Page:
2.    Occam’s Razor.  Theories should be avoided, or at least questioned, which depend upon reference to pseudoscientific concepts or unnecessary/unverifiable hypotheses.  Psychotherapeutic theories, that is, should be consistent with the law of scientific parsimony, or “Occam’s Razor”, which states: “Entities are not to be multiplied without necessity.”  This principle requires that before new or controversial concepts are introduced it must first be confirmed that established ones are incapable of explaining the phenomena in question.  In developing 19th century hypnotism, James Braid applied Occam’s Razor by demonstrating that the new and controversial concept of “animal magnetism” was unnecessary to explain the therapeutic improvements and other effects observed.  Instead Braid demonstrated that “well-established” concepts like expectation, imagination, suggestion, attention, habit formation, etc., were sufficient to account for the observable phenomena produced.  Hence Braid wrote, ‘There is, therefore, both positive and negative proof in favour of my mental and suggestive theory, and in opposition to the magnetic, occult, or electric theories of the mesmerists and electro-biologists.  My theory, moreover, has this additional recommendation, that it is level to our comprehension, and adequate to account for all which is demonstrably true, without offering any violence to reason and common sense, or being at variance with generally admitted physiological and psychological principles.’  (Braid, 1851).


3.    Evidence-Based Practice.  Utilise therapeutic techniques supported by a credible and comprehensive interpretation of relevant research in this area, insofar as it is reasonable and practicable to do so.  Eschew the use of techniques which have generally been shown to lack empirical support, or which research has suggested may be harmful, insofar as it is consistent with the well-being and best interests of the client, and other ethical considerations, to do so.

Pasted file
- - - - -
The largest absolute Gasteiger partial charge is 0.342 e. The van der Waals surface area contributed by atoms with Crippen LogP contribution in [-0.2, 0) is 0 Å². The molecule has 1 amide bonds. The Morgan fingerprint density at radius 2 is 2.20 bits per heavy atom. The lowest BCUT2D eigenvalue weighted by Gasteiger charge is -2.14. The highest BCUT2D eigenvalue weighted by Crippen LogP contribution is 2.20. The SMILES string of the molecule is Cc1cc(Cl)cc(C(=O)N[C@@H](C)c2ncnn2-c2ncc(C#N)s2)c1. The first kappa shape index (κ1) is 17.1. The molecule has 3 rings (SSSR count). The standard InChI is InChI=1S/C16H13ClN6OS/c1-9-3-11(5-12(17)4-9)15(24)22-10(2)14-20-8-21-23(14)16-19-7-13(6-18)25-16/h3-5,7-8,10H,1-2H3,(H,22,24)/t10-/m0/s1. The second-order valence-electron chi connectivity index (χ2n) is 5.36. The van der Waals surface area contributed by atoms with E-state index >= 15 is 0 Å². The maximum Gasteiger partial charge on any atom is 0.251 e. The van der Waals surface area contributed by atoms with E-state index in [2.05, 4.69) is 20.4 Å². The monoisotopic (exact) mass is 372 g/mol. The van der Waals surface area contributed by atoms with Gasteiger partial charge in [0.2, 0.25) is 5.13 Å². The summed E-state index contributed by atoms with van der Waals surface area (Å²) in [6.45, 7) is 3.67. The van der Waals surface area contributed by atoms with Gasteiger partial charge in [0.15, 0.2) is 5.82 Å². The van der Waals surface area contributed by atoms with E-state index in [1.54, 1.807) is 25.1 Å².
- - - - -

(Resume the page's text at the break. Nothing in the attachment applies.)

4.    Research Journals.  Keep abreast of current research in your field by subscribing to one of the leading research journals, e.g., The International Journal for Clinical & Experimental Hypnosis (IJCEH).  These provide essential information on the latest research studies reviews with respect to the clinical practice of hypnotherapy. 


5.    Clinical Textbooks.  It is also important to study other contemporary sources of evidence-based theory and practice, such as books published recently, i.e., within the last ten years or so, and written by credible authors.  Credible psychotherapy textbooks should be expected to reference a range of similar books and journal articles in their bibliography section, and this can be taken as a rough indication of the breadth and quality of research upon which they are based.  Well-established texts will often have gone through several editions, such as the current 4th edition of Hartland’s Medial & Dental Hypnosis by Heap & Aravind.  The best hypno-psychotherapy textbooks are often quite specialist hardback publications and may therefore be expensive.  Important textbooks are sometimes out of print, but most may be easily obtained from large online booksellers.